How Many Are There? Speaking Games

A LESSON PLAN FOR ENGLISH LANGUAGE TEACHERS

Level: Beginner
Topic: General
Grammar Topic: Questions
Type: Lesson Plans
Submitted by:
Published: 7th Aug 2016

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Lesson Plan Text

How Many Are There? Speaking Games

Game 1
Ask your partner “How many… are there…?” questions about their own house, bag, 
family, town, etc, like those in the table on the next page. You get one point for each time 
they answer 
“I don’t know”. Each question must be about a different thing and a different 
place. If there is no such place, e.g. because your partner doesn’t have a brother, you 
don’t get any points. If they do know the answer, they should say it in a full sentence (e.g. 
“There are three cafés in the airport”), and you don’t score a point. 

Game 2
Change partners. Think of a “How many… are there…?” question that you can guess the 
answer of. Secretly write that number down on some scrap paper, without anyone seeing. 
Ask the question. If that person says the number that you wrote, you get that many points. 
For example, if you write 
“100” and they said “There are 100 books in my bedroom” when 
you asked them “How many books are there in your bedroom?”, you get 100 points. If they
answer with a different number or they say 
“I don’t know”, you get no points.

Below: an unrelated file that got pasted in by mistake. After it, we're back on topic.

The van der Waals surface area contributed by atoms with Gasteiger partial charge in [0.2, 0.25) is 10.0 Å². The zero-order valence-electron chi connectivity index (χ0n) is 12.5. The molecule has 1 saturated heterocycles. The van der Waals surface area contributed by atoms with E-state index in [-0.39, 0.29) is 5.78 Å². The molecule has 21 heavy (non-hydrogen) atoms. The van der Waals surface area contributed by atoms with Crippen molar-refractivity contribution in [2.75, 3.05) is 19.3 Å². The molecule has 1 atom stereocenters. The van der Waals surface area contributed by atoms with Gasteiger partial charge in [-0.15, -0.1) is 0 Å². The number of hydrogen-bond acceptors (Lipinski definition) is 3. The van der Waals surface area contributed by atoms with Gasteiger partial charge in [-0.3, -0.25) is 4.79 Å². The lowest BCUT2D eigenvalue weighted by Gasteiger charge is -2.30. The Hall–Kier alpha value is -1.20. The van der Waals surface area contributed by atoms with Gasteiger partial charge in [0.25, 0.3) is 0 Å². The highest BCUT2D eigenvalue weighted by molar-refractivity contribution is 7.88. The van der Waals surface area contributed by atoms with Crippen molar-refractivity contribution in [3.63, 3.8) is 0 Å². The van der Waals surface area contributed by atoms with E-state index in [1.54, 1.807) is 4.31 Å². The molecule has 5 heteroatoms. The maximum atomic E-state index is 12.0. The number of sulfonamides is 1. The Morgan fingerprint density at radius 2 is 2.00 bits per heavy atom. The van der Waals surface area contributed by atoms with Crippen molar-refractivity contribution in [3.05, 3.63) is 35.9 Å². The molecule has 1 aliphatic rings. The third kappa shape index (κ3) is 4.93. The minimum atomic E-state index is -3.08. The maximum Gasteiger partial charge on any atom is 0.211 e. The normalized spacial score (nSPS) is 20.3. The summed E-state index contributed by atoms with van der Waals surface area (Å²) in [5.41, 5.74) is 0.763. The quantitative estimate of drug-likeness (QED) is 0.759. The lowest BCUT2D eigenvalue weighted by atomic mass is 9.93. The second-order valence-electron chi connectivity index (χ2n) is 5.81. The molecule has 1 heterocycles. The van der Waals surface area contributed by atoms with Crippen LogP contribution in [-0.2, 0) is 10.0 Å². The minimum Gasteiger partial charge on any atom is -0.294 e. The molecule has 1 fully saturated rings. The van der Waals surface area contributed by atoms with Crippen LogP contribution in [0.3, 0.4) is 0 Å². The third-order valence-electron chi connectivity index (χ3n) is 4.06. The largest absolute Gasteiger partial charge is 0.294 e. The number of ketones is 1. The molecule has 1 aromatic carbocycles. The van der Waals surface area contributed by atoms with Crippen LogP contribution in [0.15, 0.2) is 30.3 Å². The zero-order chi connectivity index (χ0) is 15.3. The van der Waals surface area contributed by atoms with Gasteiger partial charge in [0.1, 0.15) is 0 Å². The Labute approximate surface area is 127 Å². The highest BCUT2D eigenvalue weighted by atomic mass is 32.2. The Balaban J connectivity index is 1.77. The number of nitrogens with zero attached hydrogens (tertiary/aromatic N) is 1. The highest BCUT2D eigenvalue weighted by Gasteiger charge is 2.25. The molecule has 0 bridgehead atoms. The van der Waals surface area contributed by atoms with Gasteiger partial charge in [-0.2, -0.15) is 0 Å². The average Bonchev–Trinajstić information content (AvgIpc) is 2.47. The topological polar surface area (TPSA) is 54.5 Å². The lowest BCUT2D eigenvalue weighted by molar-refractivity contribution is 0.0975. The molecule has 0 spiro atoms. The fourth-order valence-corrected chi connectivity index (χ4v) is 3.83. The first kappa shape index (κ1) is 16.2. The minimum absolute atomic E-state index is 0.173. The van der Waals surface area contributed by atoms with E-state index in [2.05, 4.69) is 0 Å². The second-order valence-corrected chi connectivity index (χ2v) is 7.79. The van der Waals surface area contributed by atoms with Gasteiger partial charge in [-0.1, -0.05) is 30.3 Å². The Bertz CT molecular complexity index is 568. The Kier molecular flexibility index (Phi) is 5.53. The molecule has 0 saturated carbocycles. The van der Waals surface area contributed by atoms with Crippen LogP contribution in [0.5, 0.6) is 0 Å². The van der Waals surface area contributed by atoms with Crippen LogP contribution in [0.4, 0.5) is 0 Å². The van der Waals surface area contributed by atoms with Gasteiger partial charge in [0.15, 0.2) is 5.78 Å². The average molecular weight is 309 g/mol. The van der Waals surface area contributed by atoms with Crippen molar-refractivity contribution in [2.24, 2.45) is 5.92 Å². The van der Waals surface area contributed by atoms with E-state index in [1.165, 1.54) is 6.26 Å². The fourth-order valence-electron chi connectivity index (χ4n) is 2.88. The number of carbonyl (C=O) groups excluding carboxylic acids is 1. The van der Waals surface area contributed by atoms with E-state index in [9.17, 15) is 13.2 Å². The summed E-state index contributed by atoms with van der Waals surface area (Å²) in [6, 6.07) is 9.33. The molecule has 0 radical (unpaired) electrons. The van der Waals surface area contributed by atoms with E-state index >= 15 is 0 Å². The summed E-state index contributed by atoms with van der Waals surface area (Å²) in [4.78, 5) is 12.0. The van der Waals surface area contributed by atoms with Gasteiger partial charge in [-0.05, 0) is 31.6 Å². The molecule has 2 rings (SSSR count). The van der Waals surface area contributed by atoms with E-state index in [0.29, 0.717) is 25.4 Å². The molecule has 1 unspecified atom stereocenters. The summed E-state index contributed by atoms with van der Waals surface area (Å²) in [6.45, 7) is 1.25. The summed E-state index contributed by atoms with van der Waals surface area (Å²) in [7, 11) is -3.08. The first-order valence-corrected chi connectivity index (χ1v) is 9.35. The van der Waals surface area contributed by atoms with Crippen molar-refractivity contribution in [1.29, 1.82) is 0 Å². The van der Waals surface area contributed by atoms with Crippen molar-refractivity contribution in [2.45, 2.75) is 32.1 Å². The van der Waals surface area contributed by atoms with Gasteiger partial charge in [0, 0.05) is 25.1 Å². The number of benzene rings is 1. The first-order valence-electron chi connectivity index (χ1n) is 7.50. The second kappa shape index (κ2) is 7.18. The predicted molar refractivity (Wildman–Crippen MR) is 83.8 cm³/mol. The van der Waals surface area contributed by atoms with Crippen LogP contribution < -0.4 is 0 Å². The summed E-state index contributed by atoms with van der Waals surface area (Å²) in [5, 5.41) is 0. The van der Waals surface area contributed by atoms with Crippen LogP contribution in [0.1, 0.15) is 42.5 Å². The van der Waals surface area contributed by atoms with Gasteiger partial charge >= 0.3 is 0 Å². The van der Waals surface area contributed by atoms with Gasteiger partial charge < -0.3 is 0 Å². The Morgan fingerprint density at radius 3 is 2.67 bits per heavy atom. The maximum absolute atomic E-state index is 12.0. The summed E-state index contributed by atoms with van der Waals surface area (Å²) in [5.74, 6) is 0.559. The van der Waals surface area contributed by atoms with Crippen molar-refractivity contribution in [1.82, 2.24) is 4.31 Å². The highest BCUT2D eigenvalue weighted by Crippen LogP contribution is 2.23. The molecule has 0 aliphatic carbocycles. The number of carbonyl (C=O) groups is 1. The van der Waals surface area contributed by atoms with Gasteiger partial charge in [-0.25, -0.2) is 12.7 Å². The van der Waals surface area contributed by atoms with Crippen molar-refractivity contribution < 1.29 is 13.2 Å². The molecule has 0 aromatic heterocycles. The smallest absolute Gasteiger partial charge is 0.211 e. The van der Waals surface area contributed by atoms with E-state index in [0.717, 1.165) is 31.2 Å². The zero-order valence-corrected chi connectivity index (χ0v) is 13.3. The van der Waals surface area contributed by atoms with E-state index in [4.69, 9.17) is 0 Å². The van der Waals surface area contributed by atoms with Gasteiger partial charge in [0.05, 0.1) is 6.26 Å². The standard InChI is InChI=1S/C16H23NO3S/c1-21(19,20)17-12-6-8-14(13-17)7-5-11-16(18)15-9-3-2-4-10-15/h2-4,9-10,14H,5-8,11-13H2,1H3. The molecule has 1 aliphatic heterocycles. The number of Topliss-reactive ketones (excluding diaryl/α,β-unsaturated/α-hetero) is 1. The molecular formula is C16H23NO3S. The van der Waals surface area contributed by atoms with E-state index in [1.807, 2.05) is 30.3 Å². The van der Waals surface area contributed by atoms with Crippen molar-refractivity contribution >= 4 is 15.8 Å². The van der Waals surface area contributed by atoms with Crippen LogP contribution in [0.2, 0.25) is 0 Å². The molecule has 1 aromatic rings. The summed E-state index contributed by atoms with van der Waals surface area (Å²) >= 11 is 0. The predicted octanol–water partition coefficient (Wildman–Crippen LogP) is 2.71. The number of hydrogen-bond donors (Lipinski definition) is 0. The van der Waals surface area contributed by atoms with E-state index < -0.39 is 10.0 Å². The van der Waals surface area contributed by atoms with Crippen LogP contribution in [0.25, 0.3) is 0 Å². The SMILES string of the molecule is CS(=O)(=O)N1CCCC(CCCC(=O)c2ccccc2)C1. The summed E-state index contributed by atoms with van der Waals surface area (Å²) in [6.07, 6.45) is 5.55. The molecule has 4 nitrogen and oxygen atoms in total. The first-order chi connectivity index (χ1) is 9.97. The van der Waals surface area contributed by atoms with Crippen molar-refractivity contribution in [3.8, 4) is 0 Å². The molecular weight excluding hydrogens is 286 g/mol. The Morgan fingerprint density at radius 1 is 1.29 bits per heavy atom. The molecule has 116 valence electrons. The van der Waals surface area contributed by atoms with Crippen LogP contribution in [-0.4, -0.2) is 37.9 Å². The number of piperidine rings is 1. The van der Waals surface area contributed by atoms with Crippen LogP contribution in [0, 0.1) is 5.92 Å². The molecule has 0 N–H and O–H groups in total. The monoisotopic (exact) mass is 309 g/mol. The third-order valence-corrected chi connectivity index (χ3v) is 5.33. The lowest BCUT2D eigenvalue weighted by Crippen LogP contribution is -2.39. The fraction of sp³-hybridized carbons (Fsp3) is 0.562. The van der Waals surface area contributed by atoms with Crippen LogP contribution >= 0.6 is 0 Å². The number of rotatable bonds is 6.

Game 3
Ask personal “How many… are there…?” questions to find things in common with your 
partner. If their number is the same as your number, you score one point. You must use 
full sentences when you answer the questions. 

Game 4
Ask personal “How many… are there…?” questions to find things in common with your 
partner. If your number is bigger than their number, you score one point. You must use full 
sentences when you answer the questions.

Written by Alex Case for UsingEnglish.com © 2016

Suggested How many are there questions
Some questions don’t need the words not in bold (“that” etc)
How many  … are there in

on
under
next to
near
in front 
of
behind

that
the
the nearest
this 
this building’s
this room’s
this school’s
your
your aunt’s
your brother’s
your coach’s
your cousin’s
your dad’s
your daughter’s
your dentist’s
your doctor’s
your grandfather’s
your grandmother’s
your house’s
your mum’s
your music teacher’s
your school teacher’s
your sister’s
your son’s
your sports teacher’s
your uncle’s
-

airport
bag
bathroom
bedroom
body
bookshelves
box
Britain
building
car
China
city/ town
classroom
country
cupboard/ closet/ 
wardrobe
dining room
downstairs
floor/ carpet
fridge/ refrigerator
garden
gym
hall/ corridor
home/ house
Japan
kitchen
library
locker
noticeboard
pocket(s)
roof
school
school classroom
South Korea
street/ road
Taiwan
Thailand
The United States
wall
wallet/ purse
whiteboard
zoo

?

Written by Alex Case for UsingEnglish.com © 2016

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